Our major event this season is our biennial Dance In Vancouver

exciting future and the potential it holds.

event, which brings dance professionals, supporters and audiences together into a common sphere of interest and dialogue.

BC dance and The Dance Centre have seen many chal-

This is the time that the Vancouver dance community welcomes

lenging times, and we have come out of these stronger.

the world. I anticipate that with the changes proposed by this

The sometimes precarious and often insufficient fund-

edition’s curator, New Zealander Adam Hayward, along with the

ing structures, along with the changing political climate

expanded partnerships and the many colleagues across Canada

is something we have almost gotten used to, and have

and beyond, that we await with eager anticipation, there will be

proven strong enough to weather, mostly through part-

much to talk about! A time to not only put our best foot forward,

nerships and cross-disciplinary collaborations.

but also an opportunity for self-reflection, making new friends, expanding borders of thinking and talking dance.

I am so proud of being a part of shaping the history of our dance here on the West Coast, and that through the

I would like to think that we are finding a balance between for-

developments of the past seasons and in moving forward,

ward thinking and provocative, inspirational and contemplative,

we have, together with support of our many individual

and between traditional and contemporary work. Support-

contributors, continued to advance and celebrate dance

ing and presenting provocative art really serves as a vehicle to

in its many and ever–evolving forms, along with new

connect people of diverse backgrounds and perspectives, just

generations of dance makers.

as presenting more traditional works allows us to reflect on the historical path that we thread as individuals and communities,

The Dance Centre, dare I say, is a catalyst for the de-

and the encounters along the way.

velopment of the art form, of emerging and established artists, and of new audiences. As a leading dance orga-

In concluding, I look forward to seeing more of both famil-

nization here on the West Coast, presenting live dance

iar faces and new, attending the many interpolations that The

performances, our activity reflects the diverse cultural

Dance Centre offers for dialogue around dance, including per-

landscape of our province, as we aim to foster a healthy,

formances and open rehearsals among the many other oppor-

stimulating environment for community networking,

tunities to encounter dance here at Scotiabank Dance Centre.

artistic exchanges and audience engagement. Our goal

Of course, across Vancouver, year–round, the conversations,

is to support creativity amongst local dance artists, as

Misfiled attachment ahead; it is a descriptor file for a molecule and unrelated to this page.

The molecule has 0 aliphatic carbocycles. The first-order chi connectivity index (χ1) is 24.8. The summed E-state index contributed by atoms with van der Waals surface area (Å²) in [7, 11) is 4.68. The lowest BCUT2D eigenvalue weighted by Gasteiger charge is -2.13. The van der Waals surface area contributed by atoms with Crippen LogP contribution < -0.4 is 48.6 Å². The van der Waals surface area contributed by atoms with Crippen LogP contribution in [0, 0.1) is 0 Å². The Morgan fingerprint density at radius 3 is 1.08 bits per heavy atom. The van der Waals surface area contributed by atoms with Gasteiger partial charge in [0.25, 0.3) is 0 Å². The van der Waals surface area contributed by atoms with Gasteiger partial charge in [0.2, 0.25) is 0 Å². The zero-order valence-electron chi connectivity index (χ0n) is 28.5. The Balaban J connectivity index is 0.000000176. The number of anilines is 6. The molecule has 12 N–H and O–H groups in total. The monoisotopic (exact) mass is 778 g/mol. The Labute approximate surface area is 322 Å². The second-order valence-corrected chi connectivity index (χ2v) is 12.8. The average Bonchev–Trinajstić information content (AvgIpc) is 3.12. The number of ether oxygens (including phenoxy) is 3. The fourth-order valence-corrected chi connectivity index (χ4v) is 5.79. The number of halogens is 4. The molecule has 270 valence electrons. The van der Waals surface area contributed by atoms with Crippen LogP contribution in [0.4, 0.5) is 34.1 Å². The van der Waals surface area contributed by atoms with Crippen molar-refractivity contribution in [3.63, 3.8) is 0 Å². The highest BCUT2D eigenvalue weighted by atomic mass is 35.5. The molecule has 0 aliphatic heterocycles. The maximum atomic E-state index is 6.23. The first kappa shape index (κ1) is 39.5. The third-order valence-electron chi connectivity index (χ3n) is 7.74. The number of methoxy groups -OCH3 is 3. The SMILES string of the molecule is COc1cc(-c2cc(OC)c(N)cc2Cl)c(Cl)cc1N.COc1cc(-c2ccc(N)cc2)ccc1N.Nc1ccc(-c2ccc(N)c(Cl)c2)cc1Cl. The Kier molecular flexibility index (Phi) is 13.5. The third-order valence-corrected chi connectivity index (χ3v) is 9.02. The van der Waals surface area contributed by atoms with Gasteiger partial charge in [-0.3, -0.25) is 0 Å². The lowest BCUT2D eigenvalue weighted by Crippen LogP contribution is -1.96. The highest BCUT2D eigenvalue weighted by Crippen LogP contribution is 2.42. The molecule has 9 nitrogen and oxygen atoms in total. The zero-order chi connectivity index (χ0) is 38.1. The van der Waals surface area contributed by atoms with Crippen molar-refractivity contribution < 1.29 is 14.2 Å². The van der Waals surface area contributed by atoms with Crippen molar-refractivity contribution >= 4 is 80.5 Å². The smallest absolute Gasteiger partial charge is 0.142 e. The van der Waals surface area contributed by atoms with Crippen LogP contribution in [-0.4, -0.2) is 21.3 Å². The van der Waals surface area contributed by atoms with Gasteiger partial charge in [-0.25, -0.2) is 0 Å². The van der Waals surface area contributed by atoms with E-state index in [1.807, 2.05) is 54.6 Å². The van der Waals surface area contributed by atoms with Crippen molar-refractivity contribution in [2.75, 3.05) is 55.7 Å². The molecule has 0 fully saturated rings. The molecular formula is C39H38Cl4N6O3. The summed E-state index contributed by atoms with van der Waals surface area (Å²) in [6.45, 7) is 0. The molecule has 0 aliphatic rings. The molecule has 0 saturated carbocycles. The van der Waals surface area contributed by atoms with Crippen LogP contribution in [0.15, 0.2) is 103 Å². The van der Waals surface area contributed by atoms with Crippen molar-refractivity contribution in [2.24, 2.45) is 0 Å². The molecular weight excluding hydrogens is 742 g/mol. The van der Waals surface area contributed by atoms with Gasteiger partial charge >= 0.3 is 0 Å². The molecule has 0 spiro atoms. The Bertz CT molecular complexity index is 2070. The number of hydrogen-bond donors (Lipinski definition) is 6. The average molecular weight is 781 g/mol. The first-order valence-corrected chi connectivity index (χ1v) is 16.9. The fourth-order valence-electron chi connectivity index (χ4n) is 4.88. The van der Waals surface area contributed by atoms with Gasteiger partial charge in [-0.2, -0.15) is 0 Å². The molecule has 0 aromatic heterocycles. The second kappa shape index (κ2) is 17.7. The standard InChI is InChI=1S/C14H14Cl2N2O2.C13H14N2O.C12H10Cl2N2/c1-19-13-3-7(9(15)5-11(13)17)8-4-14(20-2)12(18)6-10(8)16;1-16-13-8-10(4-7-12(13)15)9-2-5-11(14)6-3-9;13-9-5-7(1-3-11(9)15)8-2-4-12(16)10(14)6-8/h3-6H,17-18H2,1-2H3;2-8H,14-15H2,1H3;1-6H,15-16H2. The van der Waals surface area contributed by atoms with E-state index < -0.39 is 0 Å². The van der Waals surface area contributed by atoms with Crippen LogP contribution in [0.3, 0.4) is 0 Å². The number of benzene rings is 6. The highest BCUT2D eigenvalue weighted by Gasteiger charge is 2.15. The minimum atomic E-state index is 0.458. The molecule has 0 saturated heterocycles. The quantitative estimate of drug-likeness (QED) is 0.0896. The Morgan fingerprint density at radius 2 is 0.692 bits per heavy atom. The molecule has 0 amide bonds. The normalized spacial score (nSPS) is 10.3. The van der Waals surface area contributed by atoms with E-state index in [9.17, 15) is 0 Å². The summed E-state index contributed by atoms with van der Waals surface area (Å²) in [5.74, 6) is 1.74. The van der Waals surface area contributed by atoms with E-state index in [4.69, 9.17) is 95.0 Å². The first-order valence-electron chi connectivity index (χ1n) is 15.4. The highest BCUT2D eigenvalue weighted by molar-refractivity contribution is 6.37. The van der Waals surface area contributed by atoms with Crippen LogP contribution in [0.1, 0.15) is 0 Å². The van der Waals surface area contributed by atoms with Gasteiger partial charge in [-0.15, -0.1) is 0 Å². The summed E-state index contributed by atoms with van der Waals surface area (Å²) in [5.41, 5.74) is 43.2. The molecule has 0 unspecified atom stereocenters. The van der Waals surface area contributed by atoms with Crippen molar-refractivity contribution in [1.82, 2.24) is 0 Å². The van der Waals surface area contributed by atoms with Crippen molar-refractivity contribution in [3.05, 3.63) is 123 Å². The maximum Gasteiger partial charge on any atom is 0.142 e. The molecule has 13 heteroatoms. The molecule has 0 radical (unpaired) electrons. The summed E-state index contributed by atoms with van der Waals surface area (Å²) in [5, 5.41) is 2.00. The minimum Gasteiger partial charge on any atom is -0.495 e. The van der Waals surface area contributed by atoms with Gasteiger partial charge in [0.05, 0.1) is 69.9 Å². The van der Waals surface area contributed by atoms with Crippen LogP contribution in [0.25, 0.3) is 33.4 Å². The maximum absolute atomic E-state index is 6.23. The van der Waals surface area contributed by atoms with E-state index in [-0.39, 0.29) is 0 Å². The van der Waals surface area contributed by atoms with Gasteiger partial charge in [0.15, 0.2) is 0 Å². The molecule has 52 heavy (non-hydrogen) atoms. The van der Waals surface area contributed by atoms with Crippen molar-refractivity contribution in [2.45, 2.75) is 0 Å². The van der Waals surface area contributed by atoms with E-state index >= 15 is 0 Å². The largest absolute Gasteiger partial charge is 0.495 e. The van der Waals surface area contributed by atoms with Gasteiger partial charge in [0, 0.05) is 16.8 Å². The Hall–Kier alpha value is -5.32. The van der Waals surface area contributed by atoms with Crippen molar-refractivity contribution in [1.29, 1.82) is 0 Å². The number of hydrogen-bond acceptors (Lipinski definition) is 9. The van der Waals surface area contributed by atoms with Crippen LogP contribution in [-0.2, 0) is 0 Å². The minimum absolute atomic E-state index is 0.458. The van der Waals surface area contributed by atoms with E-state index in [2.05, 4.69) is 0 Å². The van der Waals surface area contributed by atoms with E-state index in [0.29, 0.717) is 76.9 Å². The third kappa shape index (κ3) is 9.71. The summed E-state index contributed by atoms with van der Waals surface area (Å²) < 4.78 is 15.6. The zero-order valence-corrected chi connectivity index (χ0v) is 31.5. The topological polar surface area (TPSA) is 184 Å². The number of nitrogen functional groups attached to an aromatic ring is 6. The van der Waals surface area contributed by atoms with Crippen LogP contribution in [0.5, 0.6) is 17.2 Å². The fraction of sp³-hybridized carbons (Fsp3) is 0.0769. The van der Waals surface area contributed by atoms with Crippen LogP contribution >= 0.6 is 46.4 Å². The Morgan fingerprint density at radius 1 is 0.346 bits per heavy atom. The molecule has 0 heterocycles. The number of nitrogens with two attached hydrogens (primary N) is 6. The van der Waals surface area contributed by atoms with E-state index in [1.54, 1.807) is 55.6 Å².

encounters continue – so there aren't many excuses for missing

we engage with international artists to ensure that local

out on dance today, or any other day of the year.

advancements in dance are being recognized within a broader context.

Mirna Zagar Executive Director

The 2017/18 season will continue to reflect our mission of innovation, equity and artistic growth through programs that continue to build bridges across communities.

Dance Central June/July/August 2017

7


Performing Space A conversation with Katie Lowen and Diego Romero

AK: The dimensions strongly inform the work that is created there, I imagine? KL: Two pieces that Justine A. Chambers curated for the New Works Dance Series were actually created for Boombox, and we are now transferring them to the stage, and it is very

AK: Given Vancouver's absurd real estate prices it isn't surprising that young artists are creating alternative spaces to work and perform, outside of the established institutional and civic structures, but it is unusual to do it in a semitrailer. How did you start Boombox? KL: For us it began with not being able to afford studio space. We stumbled on this space on craigslist, and when we looked at it we realized that it could double as a performance space. The reality is that it costs so much to put on a show that if you don't have grant money and the right people behind you there is no way to do it, so this was a place to start our practice, so we renovated and began to work in it. DR: Another part was that in the dance world creators and choreographers need to climb a hierarchy, where you have to impress certain people who give you a 'yes' and then other people give you a big 'yes', or a 'no', in which case you are screwed, but we wanted to focus on creation and performance and go back to the basics of what art making and dance practice is, instead of focusing on the trajectory or style of dance that is connected to climbing that ladder. We wanted to do things our own way, which takes a lot of effort and money, but this way we can do what we are interested in and we can offer opportunities to other people without climbing those hierarchies. KL: I also think that it is really important to have a space to try and to discover what kind of work I want to make. AK: Do you think of it primarily as a platform for yourselves or is it a space for the community? DR: At first, we thought it was going to be just a workspace for us as, but then we realized that having a semitrailer in a parking lot was a cool space, and so we got lights and sound and bleachers. Since then I have only created one work in there myself but I have produced five or six shows, artist's talks and parties, and there is more coming up, so it took the route of being a space open to our friends and other artists. It is 53 feet long and 8 feet wide, which edits out the people who would not be comfortable in it, and anyone who is in there is meant to be there; they fit and they feel okay. 8